Community development is one of the most enduring alternatives to conventional models focused on economic growth and over time, it’s resonance has alway increased in times of crisis.
Bill Pardy is, for me, a legend in the field, even if I can only smile wryly at his message this morning that says “Ed, I hope that you are well. We are having exceptional warm weather here in Newfondland for this time of year…”
Here below is what Bill says of his thirty years of learning and success in the field:
Community development, has in its more beneficial modes, recognized the intrinsic nature of education, development, and the value of the human spirit. It has always focused on people and their inherent talents, capabilities, needs and ambitions.
It is unfortunate that many current models of community development follow business practices; focusing on production and outcomes. They too have been corrupted by the expediency felt necessary to provide growth.
Traditional community development philosophy implies togetherness, understanding and cooperation and is based on simple values, not a single ideology. It recognizes that community is more than the sum of its most evident characteristics, which include physical infrastructure, the social environment and the services which people have come to expect. It acknowledges that community is the intangible and spiritual environment where people co-exist, raise families and build futures and memories.
This type of development springs from a movement of people who come together to find resolutions to whatever the problems that must be faced. In such alliances, people have commitment to each other and to the nebulous concept that is community. In times of radical change people dig deep within themselves and ask: what next?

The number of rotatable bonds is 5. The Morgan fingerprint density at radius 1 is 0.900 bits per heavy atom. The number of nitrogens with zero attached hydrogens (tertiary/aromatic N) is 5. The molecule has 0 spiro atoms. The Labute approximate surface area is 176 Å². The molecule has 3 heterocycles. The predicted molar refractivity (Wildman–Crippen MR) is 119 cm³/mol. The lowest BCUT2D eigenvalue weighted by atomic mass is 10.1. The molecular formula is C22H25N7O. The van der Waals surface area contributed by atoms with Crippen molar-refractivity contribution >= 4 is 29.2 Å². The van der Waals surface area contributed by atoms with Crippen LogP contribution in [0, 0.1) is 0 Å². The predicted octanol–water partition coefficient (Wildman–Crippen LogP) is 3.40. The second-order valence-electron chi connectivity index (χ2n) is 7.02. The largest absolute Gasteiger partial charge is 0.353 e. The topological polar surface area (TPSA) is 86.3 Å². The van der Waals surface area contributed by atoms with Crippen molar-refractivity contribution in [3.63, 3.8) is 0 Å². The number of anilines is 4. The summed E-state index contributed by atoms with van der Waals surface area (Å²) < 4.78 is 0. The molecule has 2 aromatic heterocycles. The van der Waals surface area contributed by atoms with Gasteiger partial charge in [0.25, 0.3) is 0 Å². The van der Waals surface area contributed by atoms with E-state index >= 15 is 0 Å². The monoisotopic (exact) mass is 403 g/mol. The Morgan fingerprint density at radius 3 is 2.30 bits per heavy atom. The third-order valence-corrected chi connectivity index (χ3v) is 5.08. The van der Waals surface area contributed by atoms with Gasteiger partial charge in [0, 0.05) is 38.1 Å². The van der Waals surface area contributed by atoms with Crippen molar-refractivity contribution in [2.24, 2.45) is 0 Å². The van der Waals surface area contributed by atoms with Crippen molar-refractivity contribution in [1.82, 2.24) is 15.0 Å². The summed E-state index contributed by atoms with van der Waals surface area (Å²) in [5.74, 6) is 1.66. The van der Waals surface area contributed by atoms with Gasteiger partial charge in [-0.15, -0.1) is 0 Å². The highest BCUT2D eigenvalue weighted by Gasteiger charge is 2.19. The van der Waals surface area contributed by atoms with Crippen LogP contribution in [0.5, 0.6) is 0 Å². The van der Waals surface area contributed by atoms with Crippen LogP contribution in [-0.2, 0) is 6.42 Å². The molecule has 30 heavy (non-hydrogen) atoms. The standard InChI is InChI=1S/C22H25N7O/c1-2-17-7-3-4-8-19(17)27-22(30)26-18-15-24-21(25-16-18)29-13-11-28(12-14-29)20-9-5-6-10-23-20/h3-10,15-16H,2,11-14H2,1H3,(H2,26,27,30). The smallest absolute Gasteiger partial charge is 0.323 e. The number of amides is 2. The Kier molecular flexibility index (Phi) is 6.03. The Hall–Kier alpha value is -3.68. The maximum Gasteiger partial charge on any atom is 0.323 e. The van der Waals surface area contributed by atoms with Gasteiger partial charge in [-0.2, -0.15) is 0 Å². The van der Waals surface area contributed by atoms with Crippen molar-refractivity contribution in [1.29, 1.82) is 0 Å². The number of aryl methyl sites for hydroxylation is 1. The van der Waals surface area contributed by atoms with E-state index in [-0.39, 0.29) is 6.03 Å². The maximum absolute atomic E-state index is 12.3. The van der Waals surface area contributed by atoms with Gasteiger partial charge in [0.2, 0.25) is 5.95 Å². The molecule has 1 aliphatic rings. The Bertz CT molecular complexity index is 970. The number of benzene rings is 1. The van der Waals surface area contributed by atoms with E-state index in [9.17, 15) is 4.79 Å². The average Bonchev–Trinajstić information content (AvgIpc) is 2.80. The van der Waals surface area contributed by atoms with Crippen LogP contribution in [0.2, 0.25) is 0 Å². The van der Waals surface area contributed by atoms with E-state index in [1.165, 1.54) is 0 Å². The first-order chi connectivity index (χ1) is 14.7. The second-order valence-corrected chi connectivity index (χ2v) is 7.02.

Real community development engages people in a genuine education process, whereby people identify what really has value and what has relevance. They come to understand and agree that there is not some mystical end to be reached, but all are engaged in a continuous process of human transformation.
It is development founded on more than just thinking and doing, but in the belief that “being” is important and “belonging” is a necessity. Thus, valuing oneself, and feeling a part of a whole is imperative to life itself.
It is my belief that the essence of community is about feelings, which emerge from knowing and are deepened by awareness. The more that we become aware of our environment, our circumstances and those who share the world with us, the more our knowledge grows. Expanded knowledge creates stronger feelings, deeper relationships, and an enhanced sense of our inter-connectivity, resulting in stronger communities.
It is this writer’s contention that community begins when two people share. The sharing is what creates economy, social well-being, spiritual comfort and shapes lifestyle. Development is neither the beginning nor the end; it is the process and the measure of our ability to share. It relates to people, their aspirations, their dreams and, most importantly, their own efforts to bring these to reality.